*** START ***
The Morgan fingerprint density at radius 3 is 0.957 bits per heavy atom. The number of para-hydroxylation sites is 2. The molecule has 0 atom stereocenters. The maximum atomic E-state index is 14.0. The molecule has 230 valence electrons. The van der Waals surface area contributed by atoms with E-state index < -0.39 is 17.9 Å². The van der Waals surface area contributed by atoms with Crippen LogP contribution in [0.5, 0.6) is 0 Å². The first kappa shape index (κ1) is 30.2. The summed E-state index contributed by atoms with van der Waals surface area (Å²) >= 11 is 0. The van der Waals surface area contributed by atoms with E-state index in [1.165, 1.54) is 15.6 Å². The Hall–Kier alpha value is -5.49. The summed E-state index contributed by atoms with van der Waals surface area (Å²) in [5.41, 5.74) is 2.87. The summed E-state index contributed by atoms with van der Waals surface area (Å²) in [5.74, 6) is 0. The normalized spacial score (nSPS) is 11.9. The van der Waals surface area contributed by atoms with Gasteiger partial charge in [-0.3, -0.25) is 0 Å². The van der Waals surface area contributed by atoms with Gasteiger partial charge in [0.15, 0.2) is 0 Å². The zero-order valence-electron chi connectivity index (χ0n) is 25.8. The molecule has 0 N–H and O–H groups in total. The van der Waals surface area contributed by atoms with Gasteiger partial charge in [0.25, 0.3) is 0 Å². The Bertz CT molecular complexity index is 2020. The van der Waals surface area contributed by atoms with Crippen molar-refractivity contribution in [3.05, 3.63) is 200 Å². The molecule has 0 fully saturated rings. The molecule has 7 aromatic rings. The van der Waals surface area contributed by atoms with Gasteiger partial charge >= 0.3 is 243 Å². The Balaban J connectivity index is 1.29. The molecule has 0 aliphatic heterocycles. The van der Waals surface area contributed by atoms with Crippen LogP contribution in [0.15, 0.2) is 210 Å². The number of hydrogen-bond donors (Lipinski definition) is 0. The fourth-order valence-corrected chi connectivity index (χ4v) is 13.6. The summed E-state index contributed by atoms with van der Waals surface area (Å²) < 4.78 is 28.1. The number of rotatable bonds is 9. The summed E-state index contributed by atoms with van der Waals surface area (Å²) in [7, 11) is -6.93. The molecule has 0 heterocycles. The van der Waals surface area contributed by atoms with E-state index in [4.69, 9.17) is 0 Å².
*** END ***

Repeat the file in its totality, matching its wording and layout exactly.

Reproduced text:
The Morgan fingerprint density at radius 3 is 0.957 bits per heavy atom. The number of para-hydroxylation sites is 2. The molecule has 0 atom stereocenters. The maximum atomic E-state index is 14.0. The molecule has 230 valence electrons. The van der Waals surface area contributed by atoms with E-state index < -0.39 is 17.9 Å². The van der Waals surface area contributed by atoms with Crippen LogP contribution in [0.5, 0.6) is 0 Å². The first kappa shape index (κ1) is 30.2. The summed E-state index contributed by atoms with van der Waals surface area (Å²) >= 11 is 0. The van der Waals surface area contributed by atoms with E-state index in [1.165, 1.54) is 15.6 Å². The Hall–Kier alpha value is -5.49. The summed E-state index contributed by atoms with van der Waals surface area (Å²) in [5.41, 5.74) is 2.87. The summed E-state index contributed by atoms with van der Waals surface area (Å²) in [5.74, 6) is 0. The normalized spacial score (nSPS) is 11.9. The van der Waals surface area contributed by atoms with Gasteiger partial charge in [-0.3, -0.25) is 0 Å². The van der Waals surface area contributed by atoms with Gasteiger partial charge in [0.15, 0.2) is 0 Å². The zero-order valence-electron chi connectivity index (χ0n) is 25.8. The molecule has 0 N–H and O–H groups in total. The van der Waals surface area contributed by atoms with Gasteiger partial charge in [0.25, 0.3) is 0 Å². The Bertz CT molecular complexity index is 2020. The van der Waals surface area contributed by atoms with Crippen molar-refractivity contribution in [3.05, 3.63) is 200 Å². The molecule has 0 fully saturated rings. The molecule has 7 aromatic rings. The van der Waals surface area contributed by atoms with Gasteiger partial charge >= 0.3 is 243 Å². The Balaban J connectivity index is 1.29. The molecule has 0 aliphatic heterocycles. The van der Waals surface area contributed by atoms with Crippen LogP contribution in [0.15, 0.2) is 210 Å². The number of hydrogen-bond donors (Lipinski definition) is 0. The fourth-order valence-corrected chi connectivity index (χ4v) is 13.6. The summed E-state index contributed by atoms with van der Waals surface area (Å²) < 4.78 is 28.1. The number of rotatable bonds is 9. The summed E-state index contributed by atoms with van der Waals surface area (Å²) in [7, 11) is -6.93. The molecule has 0 heterocycles. The van der Waals surface area contributed by atoms with E-state index in [4.69, 9.17) is 0 Å².